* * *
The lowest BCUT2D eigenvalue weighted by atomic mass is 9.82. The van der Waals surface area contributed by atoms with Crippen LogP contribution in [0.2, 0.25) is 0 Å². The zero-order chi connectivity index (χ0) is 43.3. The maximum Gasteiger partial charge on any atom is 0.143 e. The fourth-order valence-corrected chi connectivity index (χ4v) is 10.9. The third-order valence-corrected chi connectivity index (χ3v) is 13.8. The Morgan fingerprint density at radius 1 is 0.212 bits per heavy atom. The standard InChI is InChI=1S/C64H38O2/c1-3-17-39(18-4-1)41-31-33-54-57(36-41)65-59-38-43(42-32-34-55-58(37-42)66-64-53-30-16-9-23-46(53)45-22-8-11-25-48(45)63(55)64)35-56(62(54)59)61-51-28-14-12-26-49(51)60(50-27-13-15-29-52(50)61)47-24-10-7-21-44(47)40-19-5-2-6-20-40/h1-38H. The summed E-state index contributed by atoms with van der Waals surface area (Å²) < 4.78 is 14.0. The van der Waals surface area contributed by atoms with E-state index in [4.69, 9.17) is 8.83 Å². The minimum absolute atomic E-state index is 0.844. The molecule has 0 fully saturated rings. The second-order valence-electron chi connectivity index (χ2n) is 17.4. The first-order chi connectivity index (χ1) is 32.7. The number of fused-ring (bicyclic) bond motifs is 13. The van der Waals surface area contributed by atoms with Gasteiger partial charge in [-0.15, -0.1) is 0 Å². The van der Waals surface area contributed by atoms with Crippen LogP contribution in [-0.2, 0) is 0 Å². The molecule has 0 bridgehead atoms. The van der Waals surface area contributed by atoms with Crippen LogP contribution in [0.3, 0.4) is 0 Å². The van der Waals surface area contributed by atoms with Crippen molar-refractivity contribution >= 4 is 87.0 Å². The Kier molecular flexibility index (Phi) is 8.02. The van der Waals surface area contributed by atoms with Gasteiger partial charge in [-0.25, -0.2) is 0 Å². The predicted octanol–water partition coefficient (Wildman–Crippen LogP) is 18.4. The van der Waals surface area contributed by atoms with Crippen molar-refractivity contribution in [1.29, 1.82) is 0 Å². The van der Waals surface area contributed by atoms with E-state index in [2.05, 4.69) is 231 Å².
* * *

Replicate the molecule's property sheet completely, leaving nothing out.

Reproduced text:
The lowest BCUT2D eigenvalue weighted by atomic mass is 9.82. The van der Waals surface area contributed by atoms with Crippen LogP contribution in [0.2, 0.25) is 0 Å². The zero-order chi connectivity index (χ0) is 43.3. The maximum Gasteiger partial charge on any atom is 0.143 e. The fourth-order valence-corrected chi connectivity index (χ4v) is 10.9. The third-order valence-corrected chi connectivity index (χ3v) is 13.8. The Morgan fingerprint density at radius 1 is 0.212 bits per heavy atom. The standard InChI is InChI=1S/C64H38O2/c1-3-17-39(18-4-1)41-31-33-54-57(36-41)65-59-38-43(42-32-34-55-58(37-42)66-64-53-30-16-9-23-46(53)45-22-8-11-25-48(45)63(55)64)35-56(62(54)59)61-51-28-14-12-26-49(51)60(50-27-13-15-29-52(50)61)47-24-10-7-21-44(47)40-19-5-2-6-20-40/h1-38H. The summed E-state index contributed by atoms with van der Waals surface area (Å²) < 4.78 is 14.0. The van der Waals surface area contributed by atoms with E-state index in [4.69, 9.17) is 8.83 Å². The minimum absolute atomic E-state index is 0.844. The molecule has 0 fully saturated rings. The second-order valence-electron chi connectivity index (χ2n) is 17.4. The first-order chi connectivity index (χ1) is 32.7. The number of fused-ring (bicyclic) bond motifs is 13. The van der Waals surface area contributed by atoms with Gasteiger partial charge in [-0.15, -0.1) is 0 Å². The van der Waals surface area contributed by atoms with Crippen LogP contribution in [-0.2, 0) is 0 Å². The molecule has 0 bridgehead atoms. The van der Waals surface area contributed by atoms with Crippen LogP contribution in [0.3, 0.4) is 0 Å². The van der Waals surface area contributed by atoms with Crippen molar-refractivity contribution >= 4 is 87.0 Å². The Kier molecular flexibility index (Phi) is 8.02. The van der Waals surface area contributed by atoms with Gasteiger partial charge in [-0.25, -0.2) is 0 Å². The predicted octanol–water partition coefficient (Wildman–Crippen LogP) is 18.4. The van der Waals surface area contributed by atoms with Crippen molar-refractivity contribution in [1.29, 1.82) is 0 Å². The van der Waals surface area contributed by atoms with E-state index in [2.05, 4.69) is 231 Å².